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Cave Fresco Detail, Sigiriya, Sri Lanka - Stock Image

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Description
Sigiriya (the Lion Rock) is an ancient palace located in the central Matale District near town of Dambulla of the Central Province, Sri Lanka. The name refers to a site of historical and archeaological significance that is dominated by a massive column of rock nearly 200 metres (660 ft) high. The site was selected by King Kasyapa (477 – 495 CE) for his new capital. He built his palace on the top of this rock and decorated its sides with colourful frescoes. On a small plateau about halfway up the side of this rock he built a gateway in the form of an enormous lion.

Although the frescoes are classified as in the Anuradhapura period, the painting style is considered unique; the line and style of application of the paintings differing from Anuradhapura paintings. The lines are painted in a form which enhances the sense of volume of the figures. The paint has been applied in sweeping strokes, using more pressure on one side, giving the effect of a deeper colour tone towards the edge.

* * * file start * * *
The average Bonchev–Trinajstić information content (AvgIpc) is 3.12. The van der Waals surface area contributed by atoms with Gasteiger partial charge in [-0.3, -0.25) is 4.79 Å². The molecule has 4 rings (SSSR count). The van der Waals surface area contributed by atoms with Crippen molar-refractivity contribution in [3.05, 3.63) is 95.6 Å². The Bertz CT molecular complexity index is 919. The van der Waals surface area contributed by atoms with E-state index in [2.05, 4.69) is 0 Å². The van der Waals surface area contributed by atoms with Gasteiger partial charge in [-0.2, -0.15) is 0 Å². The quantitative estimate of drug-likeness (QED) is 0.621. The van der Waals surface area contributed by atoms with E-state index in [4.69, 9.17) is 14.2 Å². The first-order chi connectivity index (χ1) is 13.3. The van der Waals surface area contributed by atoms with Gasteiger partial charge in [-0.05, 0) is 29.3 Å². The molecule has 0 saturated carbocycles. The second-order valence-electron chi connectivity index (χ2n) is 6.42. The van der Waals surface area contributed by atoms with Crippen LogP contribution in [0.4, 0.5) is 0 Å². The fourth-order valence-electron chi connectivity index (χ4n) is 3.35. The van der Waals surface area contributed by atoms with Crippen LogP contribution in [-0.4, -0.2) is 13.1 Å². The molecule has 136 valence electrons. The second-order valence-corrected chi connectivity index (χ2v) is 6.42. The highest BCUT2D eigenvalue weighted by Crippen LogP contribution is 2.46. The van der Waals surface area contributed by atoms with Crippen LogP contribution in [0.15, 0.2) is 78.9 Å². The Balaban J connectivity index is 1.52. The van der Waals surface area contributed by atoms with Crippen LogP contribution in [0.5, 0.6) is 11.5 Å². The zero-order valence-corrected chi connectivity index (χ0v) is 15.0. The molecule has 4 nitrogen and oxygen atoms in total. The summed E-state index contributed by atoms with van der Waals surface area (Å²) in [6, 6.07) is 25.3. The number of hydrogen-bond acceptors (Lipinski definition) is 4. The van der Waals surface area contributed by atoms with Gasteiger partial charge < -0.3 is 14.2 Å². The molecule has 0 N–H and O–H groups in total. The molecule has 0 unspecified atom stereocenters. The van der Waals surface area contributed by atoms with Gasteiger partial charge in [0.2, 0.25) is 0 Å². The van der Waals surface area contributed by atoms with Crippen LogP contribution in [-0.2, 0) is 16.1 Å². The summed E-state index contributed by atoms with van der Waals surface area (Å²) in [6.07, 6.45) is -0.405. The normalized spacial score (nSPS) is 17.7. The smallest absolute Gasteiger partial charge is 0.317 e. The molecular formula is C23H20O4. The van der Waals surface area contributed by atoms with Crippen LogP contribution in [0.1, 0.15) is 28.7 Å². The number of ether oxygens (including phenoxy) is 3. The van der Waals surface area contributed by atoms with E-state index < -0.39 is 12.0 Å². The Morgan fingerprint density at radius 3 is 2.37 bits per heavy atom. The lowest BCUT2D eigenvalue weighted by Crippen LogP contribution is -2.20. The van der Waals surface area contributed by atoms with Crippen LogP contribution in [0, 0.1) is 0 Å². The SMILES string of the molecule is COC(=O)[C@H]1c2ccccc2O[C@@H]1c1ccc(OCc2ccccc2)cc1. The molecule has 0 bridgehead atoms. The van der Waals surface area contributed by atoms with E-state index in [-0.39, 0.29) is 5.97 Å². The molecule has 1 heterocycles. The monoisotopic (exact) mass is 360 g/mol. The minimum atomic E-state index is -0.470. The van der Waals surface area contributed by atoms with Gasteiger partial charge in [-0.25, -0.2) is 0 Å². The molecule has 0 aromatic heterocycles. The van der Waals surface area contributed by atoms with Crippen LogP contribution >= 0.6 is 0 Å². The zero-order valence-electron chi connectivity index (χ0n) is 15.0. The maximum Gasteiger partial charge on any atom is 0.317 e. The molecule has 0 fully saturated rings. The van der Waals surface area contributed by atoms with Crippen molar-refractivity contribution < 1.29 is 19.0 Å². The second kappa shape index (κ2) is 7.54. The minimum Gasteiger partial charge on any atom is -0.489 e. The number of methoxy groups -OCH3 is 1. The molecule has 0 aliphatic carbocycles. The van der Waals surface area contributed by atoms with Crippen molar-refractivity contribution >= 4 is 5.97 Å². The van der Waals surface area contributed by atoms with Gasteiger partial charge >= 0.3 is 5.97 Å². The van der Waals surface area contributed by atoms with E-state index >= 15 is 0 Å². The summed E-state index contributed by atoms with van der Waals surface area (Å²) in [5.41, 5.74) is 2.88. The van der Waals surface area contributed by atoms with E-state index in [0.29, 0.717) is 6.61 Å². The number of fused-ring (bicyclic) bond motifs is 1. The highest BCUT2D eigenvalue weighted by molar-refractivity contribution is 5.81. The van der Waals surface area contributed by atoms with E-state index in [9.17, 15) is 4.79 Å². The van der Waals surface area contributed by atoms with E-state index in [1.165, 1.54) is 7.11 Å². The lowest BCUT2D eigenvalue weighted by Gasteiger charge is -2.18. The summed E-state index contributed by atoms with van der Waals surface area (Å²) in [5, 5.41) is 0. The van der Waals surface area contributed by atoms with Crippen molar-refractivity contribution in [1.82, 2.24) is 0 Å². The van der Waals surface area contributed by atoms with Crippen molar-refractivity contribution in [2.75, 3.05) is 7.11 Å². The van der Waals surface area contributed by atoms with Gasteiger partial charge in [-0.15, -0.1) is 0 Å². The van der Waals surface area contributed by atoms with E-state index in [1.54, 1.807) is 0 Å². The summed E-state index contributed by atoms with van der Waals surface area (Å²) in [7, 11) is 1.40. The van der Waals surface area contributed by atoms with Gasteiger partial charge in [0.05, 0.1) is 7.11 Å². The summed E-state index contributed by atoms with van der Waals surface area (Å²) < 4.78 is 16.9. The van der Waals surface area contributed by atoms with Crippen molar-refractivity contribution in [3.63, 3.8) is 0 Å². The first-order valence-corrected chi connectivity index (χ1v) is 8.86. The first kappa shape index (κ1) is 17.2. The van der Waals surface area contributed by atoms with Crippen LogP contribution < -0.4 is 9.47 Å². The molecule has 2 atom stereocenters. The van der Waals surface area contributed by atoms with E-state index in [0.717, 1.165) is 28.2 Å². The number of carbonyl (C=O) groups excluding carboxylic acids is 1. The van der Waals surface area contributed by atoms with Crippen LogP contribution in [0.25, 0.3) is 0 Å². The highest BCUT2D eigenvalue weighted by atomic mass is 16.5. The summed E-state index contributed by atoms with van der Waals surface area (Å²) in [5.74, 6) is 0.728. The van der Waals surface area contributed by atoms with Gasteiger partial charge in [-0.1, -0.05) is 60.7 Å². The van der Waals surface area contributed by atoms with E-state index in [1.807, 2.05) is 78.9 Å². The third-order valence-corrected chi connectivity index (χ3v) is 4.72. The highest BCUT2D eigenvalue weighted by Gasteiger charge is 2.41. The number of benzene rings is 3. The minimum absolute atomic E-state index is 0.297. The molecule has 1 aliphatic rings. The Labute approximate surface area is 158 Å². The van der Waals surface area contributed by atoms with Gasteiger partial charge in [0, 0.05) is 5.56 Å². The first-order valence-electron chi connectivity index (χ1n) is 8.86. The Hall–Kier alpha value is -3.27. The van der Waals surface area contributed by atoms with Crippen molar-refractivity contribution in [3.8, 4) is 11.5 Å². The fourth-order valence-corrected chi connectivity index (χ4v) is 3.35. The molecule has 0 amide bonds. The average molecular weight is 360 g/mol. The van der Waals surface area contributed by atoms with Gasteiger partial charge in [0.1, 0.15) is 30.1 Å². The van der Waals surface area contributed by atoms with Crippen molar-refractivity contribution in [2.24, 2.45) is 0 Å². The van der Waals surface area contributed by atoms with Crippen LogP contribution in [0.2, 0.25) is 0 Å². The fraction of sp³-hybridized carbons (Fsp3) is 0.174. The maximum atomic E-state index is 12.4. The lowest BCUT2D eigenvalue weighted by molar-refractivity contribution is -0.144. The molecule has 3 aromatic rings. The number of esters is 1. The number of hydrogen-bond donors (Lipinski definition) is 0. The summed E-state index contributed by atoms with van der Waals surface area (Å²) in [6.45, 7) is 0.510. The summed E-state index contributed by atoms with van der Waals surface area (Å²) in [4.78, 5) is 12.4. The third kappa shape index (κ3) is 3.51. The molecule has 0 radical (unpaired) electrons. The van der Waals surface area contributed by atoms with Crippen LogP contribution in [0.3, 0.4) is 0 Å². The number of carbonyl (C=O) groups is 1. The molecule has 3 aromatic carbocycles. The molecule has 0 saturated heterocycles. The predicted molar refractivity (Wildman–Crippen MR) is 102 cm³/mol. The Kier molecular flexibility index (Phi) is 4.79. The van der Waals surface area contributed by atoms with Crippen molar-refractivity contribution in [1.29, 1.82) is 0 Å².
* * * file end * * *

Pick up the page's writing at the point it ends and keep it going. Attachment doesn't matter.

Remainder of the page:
The true identities of the ladies in these paintings still have not been confirmed. There are various ideas about their identity. Some believe that they are the ladies of the king's while others think that they are women taking part in religious observances.

Sigiriya today is a UNESCO listed World Heritage Site. It is the most visited historic site in Sri Lanka.

Sigiriya, Sri Lanka, Asia.
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